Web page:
Eight grade teacher Ariel Sacks fears that she has failed, due partly to the day-to-day pressures of teaching, to cultivate a genuinely responsive learning community in her classroom:
I succumbed to many of the ills of the factory model system of schooling over the last few months. Even though I design my curriculum to bring out the voices of my students, I've failed to address things they've said or done to one another that jeopardize our community. On the surface, I always respond to inappropriate behavior, but on the deeper level I've failed.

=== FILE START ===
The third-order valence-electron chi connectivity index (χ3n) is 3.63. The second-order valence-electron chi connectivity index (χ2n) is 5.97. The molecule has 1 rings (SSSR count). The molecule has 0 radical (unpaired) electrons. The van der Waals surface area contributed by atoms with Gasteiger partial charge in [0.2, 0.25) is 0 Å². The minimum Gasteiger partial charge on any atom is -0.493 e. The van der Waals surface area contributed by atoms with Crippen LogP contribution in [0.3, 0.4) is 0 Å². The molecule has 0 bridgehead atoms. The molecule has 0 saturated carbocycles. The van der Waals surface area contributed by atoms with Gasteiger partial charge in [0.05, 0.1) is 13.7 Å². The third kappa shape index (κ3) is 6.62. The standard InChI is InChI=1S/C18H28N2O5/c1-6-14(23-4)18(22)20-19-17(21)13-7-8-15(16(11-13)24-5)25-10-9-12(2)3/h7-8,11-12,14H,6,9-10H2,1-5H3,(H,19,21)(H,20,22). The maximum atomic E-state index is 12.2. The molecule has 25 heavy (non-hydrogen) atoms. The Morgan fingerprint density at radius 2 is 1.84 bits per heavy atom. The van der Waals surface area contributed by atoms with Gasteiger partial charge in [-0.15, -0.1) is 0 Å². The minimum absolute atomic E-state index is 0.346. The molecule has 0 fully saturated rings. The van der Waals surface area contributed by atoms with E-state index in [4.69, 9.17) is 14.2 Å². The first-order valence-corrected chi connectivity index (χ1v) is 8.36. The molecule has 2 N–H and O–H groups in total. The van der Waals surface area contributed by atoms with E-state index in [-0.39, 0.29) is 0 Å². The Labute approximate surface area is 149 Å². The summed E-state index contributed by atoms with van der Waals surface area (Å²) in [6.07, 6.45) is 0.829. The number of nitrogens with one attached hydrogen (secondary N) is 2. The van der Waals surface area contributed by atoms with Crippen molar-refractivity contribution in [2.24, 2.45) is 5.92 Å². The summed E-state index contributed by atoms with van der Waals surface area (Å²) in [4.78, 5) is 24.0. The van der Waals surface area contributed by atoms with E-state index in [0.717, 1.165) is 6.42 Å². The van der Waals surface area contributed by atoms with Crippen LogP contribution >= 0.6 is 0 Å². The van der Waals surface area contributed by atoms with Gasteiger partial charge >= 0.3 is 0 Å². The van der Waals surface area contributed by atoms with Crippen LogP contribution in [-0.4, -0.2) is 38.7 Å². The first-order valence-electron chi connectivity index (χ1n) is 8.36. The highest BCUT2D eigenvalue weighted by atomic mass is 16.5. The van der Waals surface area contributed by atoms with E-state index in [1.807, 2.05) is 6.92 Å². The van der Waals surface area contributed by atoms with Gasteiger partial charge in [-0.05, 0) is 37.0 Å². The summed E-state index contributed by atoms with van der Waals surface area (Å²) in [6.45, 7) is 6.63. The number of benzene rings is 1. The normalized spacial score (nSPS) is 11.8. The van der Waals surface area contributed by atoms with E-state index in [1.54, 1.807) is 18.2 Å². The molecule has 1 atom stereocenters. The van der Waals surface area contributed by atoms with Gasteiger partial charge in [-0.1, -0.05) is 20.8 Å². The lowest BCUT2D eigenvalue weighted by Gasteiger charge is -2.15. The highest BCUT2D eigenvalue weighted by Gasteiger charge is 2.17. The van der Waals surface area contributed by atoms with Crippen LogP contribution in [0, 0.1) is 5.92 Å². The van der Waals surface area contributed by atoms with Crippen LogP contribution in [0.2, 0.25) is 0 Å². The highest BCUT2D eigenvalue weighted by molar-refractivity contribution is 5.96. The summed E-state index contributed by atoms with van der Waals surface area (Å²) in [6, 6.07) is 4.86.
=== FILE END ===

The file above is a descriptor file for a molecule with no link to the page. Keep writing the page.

I've committed a great sin of teaching--being more committed to "the curriculum" than to the students. I've gotten caught up with doling out consequences--and sometimes neglecting to dole out consequences--for students who break basic rules of conduct. For minor misbehaviors that happen on a regular basis, consequences are and were never the answer.
She may have failed by her own standards, but it's hard not to think that her students haven't benefited greatly from her self-awareness and reflectiveness.